Tax Subsidies, Third-Party Payments, and Cross-Subsidization: America’s Distorted Health Care Markets

Source: William P. Kratzke, University of Memphis Law Review, Vol. 40, No. 279, 2009

From the abstract:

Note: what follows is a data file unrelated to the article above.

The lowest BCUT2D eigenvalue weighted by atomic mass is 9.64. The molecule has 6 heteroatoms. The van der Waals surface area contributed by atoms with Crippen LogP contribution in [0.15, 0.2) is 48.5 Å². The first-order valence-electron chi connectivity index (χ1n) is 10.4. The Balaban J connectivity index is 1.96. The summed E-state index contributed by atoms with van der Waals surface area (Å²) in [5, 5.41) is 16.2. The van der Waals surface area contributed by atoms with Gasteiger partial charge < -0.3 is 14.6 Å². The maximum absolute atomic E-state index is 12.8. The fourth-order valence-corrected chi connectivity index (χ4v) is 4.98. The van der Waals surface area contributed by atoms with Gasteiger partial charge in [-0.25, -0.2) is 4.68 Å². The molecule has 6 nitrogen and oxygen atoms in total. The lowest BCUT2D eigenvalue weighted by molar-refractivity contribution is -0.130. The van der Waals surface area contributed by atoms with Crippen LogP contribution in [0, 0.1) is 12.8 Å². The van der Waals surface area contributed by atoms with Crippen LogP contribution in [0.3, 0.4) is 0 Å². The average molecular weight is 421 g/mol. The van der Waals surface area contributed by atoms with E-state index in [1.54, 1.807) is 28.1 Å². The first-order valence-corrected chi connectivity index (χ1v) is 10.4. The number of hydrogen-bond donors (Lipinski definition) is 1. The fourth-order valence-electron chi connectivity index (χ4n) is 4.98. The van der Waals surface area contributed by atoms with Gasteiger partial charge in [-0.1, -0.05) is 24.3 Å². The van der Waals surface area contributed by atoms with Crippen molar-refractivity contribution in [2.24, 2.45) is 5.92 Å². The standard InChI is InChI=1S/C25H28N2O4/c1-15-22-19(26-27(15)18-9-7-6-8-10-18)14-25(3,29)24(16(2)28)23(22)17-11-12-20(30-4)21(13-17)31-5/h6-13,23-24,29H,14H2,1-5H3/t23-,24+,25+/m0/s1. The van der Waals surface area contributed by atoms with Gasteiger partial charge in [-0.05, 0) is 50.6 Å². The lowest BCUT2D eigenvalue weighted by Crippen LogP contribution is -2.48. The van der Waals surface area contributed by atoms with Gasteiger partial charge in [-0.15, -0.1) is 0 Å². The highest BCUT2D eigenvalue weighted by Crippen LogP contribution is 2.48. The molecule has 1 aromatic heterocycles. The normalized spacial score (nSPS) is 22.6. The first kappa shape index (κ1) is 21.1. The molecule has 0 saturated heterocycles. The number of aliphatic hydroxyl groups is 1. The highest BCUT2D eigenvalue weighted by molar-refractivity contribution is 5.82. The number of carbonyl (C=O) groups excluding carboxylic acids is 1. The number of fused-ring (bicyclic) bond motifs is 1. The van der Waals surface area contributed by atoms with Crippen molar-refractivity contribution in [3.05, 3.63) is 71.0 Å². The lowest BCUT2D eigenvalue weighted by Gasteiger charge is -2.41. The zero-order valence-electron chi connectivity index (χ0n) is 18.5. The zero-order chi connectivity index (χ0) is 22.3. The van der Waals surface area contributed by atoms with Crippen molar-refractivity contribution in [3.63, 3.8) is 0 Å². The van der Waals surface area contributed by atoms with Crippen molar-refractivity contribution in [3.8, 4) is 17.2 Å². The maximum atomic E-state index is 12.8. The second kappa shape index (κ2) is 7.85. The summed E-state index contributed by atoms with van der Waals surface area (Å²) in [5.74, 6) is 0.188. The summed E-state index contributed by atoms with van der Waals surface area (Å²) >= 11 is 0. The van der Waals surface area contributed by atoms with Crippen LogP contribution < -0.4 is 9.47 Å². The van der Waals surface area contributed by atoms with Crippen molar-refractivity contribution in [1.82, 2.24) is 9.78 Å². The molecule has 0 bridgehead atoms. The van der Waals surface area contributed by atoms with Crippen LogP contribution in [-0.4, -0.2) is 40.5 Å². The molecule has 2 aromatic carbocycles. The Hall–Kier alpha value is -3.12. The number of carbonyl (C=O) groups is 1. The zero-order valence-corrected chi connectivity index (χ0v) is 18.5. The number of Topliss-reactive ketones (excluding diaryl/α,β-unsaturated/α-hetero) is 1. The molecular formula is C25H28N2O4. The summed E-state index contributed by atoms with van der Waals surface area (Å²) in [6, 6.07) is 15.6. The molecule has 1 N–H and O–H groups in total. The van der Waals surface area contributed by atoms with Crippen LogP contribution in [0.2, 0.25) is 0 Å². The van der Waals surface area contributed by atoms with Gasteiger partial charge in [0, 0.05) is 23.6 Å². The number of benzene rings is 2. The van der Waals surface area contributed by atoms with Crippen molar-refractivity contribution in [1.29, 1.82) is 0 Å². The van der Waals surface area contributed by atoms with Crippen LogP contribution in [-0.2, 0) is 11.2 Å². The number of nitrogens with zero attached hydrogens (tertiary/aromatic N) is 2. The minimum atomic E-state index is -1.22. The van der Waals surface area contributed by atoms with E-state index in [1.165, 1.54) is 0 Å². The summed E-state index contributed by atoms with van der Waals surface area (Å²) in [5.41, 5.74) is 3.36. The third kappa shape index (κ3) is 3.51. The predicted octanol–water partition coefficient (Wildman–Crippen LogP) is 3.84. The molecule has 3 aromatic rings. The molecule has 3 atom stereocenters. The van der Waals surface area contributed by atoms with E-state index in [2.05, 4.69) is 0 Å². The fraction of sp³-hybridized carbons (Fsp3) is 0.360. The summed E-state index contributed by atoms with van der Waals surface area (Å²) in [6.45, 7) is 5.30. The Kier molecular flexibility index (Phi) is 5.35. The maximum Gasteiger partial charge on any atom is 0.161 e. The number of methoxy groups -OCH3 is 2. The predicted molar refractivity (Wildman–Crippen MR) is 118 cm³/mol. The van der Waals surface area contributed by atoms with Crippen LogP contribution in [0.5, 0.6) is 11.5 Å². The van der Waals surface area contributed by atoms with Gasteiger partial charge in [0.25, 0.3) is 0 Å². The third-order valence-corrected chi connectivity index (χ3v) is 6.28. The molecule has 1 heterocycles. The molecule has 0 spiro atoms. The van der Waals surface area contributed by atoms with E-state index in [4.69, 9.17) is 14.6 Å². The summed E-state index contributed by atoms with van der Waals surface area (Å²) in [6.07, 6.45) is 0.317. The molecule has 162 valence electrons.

The focal point of health care in the United States is employment-based group health insurance. Such insurance provides and controls the access of millions of working Americans to health care. It also does much to define the nature and content of health care itself. Americans’ insurance companies usually pay for specific services that they receive. For millions of other Americans who participate in a health care program such as Medicare or Medicaid, the program names the price it will pay for individual health care services. Many providers regard those prices as too low. Employment-based group insurance is the source from which such providers may seek subsidization of the care they provide participants in such programs, i.e., by charging those with such insurance more. By establishing programs or rules, government in essence mandates private-sector payment of subsidies, e.g., those for Medicare, Medicaid, or MTALA. Employment-based group health insurance provides the wherewithal to pay for the health care of most Americans and to cross-subsidize the care of most of the very substantial remainder. Private entities administer the subsidies and do so without much outside oversight and with very little accountability to other participants in the health care system.

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